There are some aspects of the story that could use more detail and depth, but it isn’t horribly lacking in any particular area. It also has plenty of strengths beyond just throwing a bunch of well-known characters together in a way Donald Trump can make a reality show out of. There’s the relationship between Kitty Pryde and Starlord. There’s Jean Grey’s history of being overwhelmed by cosmic power. There’s Hank McCoy’s lingering baggage about messing up the time stream. There’s a lot more going on here than just fighting over an ancient relic.

The structure of Guardians of the Galaxy and X-men: Black Vortex #1 may seem confusing, but it throws all the right ingredients into the mix. For a crossover story of this scale, that’s important. No cake was ever made delicious by skimping on the frosting. It’s safe to say that the first layer of frosting has been spread on this story. Whether it’ll add the hot fudge and sprinkles remains to be seen.


From genre-busting electronic music to new highs in the ever-evolving R&B scene, from hip-hop and Americana to rock and pop, 2017's music scenes bestowed an embarrassment of riches upon us.

60. White Hills - Stop Mute Defeat (Thrill Jockey)

White Hills epic '80s callback Stop Mute Defeat is a determined march against encroaching imperial darkness; their eyes boring into the shadows for danger but they're aware that blinding lights can kill and distort truth. From "Overlord's" dark stomp casting nets for totalitarian warnings to "Attack Mode", which roars in with the tribal certainty that we can survive the madness if we keep our wits, the record is a true and timely win for Dave W. and Ego Sensation. Martin Bisi and the poster band's mysterious but relevant cool make a great team and deliver one of their least psych yet most mind destroying records to date. Much like the first time you heard Joy Division or early Pigface, for example, you'll experience being startled at first before becoming addicted to the band's unique microcosm of dystopia that is simultaneously corrupting and seducing your ears. - Morgan Y. Evans

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The Best Dance Tracks of 2017

Photo: Murielle Victorine Scherre (Courtesy of Big Beat Press)

From the "shamanic techno" of Parisian duo Pouvoir Magique to Stockholm Noir's brilliant string of darkly foreboding, electro-licked singles, here are ten selections that represent some of the more intriguing dance offerings of 2017.

In June of 2016, prolific producer Diplo lambasted the world of DJ's in an interview with Billboard, stating that EDM was dying. Coincidentally enough, the article's contents went viral and made their way into Vice Media's electronic music and culture channel Thump, which closed its doors after four years this summer amid company-wide layoffs. Months earlier, electronic music giant SFX Entertainment filed bankruptcy and reemerged as Lifestyle, Inc., shunning the term "EDM".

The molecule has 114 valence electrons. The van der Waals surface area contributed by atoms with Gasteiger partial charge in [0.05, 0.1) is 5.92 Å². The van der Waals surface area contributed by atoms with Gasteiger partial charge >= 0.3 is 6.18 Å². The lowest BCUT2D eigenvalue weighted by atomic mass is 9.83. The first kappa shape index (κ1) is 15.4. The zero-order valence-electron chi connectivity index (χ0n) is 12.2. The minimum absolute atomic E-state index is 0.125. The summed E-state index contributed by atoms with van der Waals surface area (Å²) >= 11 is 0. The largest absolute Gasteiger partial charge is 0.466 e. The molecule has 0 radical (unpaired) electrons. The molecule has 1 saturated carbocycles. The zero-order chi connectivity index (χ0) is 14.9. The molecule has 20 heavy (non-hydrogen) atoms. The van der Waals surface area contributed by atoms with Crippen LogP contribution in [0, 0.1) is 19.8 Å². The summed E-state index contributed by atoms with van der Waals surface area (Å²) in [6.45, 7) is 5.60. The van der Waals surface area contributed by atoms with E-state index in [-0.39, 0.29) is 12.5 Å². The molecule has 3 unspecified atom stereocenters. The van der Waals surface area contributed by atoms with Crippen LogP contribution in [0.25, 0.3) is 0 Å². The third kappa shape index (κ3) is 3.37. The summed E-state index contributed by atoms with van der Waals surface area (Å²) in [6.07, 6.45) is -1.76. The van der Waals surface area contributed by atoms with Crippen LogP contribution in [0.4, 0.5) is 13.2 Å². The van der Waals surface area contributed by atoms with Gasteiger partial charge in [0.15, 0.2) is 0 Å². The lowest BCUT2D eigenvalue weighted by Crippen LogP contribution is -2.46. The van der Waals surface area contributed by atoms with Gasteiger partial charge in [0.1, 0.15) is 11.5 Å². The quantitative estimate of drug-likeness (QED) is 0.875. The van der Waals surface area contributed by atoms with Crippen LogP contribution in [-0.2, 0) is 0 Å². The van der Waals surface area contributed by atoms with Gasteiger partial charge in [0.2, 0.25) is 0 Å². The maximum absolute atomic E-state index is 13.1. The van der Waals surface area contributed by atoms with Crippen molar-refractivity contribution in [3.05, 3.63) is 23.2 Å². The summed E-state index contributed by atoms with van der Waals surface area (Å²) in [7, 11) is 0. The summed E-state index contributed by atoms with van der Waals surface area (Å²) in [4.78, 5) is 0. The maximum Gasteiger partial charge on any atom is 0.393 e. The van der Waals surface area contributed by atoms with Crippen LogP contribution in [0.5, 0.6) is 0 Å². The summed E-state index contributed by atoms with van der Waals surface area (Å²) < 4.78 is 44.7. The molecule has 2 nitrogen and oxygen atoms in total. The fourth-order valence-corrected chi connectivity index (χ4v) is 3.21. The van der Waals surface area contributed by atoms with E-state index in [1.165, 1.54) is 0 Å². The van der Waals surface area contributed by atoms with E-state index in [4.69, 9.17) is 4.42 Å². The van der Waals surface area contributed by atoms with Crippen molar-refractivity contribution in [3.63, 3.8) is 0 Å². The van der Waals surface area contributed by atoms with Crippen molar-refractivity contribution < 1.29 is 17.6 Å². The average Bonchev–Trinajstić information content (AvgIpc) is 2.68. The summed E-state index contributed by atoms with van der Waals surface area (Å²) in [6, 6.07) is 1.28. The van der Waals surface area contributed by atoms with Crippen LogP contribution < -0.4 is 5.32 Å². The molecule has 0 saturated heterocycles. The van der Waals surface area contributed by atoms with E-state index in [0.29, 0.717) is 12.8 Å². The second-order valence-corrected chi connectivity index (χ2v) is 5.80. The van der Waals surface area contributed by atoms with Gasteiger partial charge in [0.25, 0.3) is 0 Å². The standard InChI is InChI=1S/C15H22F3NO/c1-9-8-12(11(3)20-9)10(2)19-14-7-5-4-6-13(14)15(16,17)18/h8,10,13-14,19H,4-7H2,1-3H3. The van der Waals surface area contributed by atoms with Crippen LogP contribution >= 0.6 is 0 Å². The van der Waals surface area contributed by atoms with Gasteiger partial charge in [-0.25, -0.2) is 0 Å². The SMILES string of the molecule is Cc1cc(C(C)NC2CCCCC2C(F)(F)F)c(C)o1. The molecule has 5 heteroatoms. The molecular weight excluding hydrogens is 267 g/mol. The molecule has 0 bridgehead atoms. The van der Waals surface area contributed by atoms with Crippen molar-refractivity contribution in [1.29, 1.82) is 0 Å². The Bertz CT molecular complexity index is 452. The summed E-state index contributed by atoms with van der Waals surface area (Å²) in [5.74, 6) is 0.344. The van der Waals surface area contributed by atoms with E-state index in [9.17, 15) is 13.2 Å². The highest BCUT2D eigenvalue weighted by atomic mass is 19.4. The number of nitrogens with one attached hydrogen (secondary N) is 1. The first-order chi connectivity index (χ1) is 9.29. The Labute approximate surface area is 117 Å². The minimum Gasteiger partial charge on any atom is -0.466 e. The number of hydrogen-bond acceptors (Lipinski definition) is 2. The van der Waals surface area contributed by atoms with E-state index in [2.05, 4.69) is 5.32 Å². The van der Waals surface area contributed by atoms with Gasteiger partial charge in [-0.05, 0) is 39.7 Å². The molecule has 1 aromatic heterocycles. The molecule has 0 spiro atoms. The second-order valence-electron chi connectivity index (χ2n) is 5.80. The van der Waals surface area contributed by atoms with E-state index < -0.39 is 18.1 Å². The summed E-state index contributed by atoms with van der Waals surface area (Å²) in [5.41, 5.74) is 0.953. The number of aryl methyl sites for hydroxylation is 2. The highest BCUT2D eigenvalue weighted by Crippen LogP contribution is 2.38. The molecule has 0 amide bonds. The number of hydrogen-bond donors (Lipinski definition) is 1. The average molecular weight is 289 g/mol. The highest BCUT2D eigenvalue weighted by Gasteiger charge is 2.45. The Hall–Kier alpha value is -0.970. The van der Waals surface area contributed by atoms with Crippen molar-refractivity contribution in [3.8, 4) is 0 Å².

So here we are at the end of 2017, and the internet is still a flurry with articles declaring that Electronic Dance Music is rotting from the inside out and DJ culture is dying on the vine, devoured by corporate greed. That might all well be the case, but electronic music isn't disappearing into the night without a fight as witnessed by the endless parade of emerging artists on the scene, the rise of North America's first Electro Parade in Montréal, and the inaugural Electronic Music Awards in Los Angeles this past September.

For every insipid, automaton disc jockey-producer, there are innovative minds like Anna Lunoe, Four Tet, and the Black Madonna, whose eclectic, infectious sets display impeccable taste, a wealth of knowledge, and boundless creativity. Over the past few years, many underground artists have been thrust into the mainstream spotlight and lost the je ne sais quoi that made them unique. Regardless, there will always be new musicians, producers, singers, and visionaries to replace them, those who bring something novel to the table or tip a hat to their predecessors in a way that steps beyond homage and exhilarates as it did decades before.

As electronic music continues to evolve and its endless sub-genres continue to expand, so do fickle tastes, and preferences become more and more subjective with a seemingly endless list of artists to sift through. With so much music to digest, its no wonder that many artists remain under the radar. This list hopes to remedy that injustice and celebrate tracks both indie and mainstream. From the "shamanic techno" of Parisian duo Pouvoir Magique to Stockholm Noir's brilliant string of darkly foreboding, electro-licked singles, here are ten selections that represent some of the more intriguing dance offerings of 2017.

10. Moullinex - “Work It Out (feat. Fritz Helder)”

Taken from Portuguese producer, DJ, and multi-instrumentalist Luis Clara Gomes' third album Hypersex, "Work It Out" like all of its surrounding companions is a self-proclaimed, "collective love letter to club culture, and a celebration of love, inclusion and difference." Dance music has always seemingly been a safe haven for "misfits" standing on the edge of the mainstream, and while EDM manufactured sheen might have taken the piss out of the scene, Hypersex still revels in that defiant, yet warm and inviting attitude.